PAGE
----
The use of Neon Colour in Graphic Design

Neon signage has now been around for decades; the signs in red, yellow blue and all other colours flashing brightly on shop fronts in the dark of the night are seldom noticed due to their common use.

However, in terms of graphic-design neon colours can really add something and could be considered akin their effect to when they first became popular in the 1920s, until they became less often seen after the 1960s.

Unlike in the past need where there was a luminous tube, all most graphic designers need is a Photoshop palette to create such effects. Neon can have a powerful effect on sites, logos and all other areas and really create a certain feel.

As neon lighting and colours are associated with the past, in many cases the aforementioned period and afterwards can be seen to be linked with more dilapidated remains, it can be used to create a number of effects on websites. Neon is associated with colourful dance music of the early 90s and can also be used to create that sort of fun effect.

Neon can also be used with a number of other design and style tweaks, such as textures and obviously font to create effects. It is also well catered for in the graphic-design field and there are a number of tools used on different programmes to achieve the effect. This neon effect sign is a fine example of what can be created using Photoshop.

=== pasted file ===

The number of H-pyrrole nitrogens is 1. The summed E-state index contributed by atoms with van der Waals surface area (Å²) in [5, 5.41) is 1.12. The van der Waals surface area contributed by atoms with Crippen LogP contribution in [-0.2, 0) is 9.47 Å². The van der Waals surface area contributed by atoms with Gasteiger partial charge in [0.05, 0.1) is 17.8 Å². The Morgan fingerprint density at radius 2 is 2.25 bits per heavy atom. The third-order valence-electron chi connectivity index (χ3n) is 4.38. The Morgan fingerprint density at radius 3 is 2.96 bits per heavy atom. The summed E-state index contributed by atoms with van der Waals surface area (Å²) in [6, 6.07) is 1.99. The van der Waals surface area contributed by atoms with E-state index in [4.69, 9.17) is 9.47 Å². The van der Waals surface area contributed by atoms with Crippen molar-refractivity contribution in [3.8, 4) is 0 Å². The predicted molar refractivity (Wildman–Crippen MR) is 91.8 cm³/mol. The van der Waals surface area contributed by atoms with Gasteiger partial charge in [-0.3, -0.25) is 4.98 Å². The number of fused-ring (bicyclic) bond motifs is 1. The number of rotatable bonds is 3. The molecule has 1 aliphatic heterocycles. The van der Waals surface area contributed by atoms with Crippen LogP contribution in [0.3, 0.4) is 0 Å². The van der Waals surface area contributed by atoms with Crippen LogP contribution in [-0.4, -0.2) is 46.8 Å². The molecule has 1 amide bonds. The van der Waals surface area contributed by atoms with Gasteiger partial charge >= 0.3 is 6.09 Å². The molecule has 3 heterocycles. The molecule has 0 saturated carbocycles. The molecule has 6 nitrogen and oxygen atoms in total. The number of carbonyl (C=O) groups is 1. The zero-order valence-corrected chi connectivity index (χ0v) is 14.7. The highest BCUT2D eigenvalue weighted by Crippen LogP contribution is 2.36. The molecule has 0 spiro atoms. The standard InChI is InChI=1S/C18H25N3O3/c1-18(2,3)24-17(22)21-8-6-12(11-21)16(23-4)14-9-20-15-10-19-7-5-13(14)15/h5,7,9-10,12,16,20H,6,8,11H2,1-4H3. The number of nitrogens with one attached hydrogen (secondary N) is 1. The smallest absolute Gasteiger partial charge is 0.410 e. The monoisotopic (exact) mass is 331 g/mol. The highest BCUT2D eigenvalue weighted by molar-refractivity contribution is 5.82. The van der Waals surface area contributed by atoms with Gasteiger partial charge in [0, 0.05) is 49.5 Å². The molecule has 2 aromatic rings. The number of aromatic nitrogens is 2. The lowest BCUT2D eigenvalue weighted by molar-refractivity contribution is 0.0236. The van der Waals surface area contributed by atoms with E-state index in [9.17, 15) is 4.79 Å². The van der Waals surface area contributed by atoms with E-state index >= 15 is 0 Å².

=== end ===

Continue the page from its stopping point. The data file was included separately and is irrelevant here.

Neon is not limited to sites and with the resurgence of the colours in art, it is seen on business cards in numerous shapes and forms.

Neon stands out from traditional colours, and its garish colours somehow create a loud but ironically stylish effort. It can also make ideal minimalist logos for companies as it is very effective at creating a lot from little more than a continuous line. The fundamental shape can be turned into something that looks very effective with the use of the neon line running around it. This is simple, effective and also distinctive because of this and gives a lot more individuality than a plain black line.

Neon can be used to give the traditional a contemporary feel in brochures, and the mere addition of such a colour can really enliven proceedings in a publication. The addition of a neon colour can make the normal look remarkable and brighten things up.
It is also fantastic for use with certain events or industries that are associated with the colours involved. This Creamfield’s brochure for a dance music inspired festival is a fine use of neon in an industry where it is associated

The colours suit the mood and really enliven the brochure and give the sense of an impression desired.

Of course, the strength of neon colours means they should be used with thought and there will be certain instances where they are unsuitable for graphic-design purposes, won’t go with the context or other colours, or just look out of place for one reason or another. A good designer should use their discretion in such an instance and make their own mind up.

Neon colour offers vast potential beyond the atypical colours for use in graphic design and can really add something extra when used well. Discretion is advised, but being open to these colours is essential.

Kirk is a software / web developer & business consultant. He has been doing online marketing and product development for the last eight years, and been an entrepreneur for the last five. BlogWebDesigner was created to help Internet Marketers sell more stuff online.
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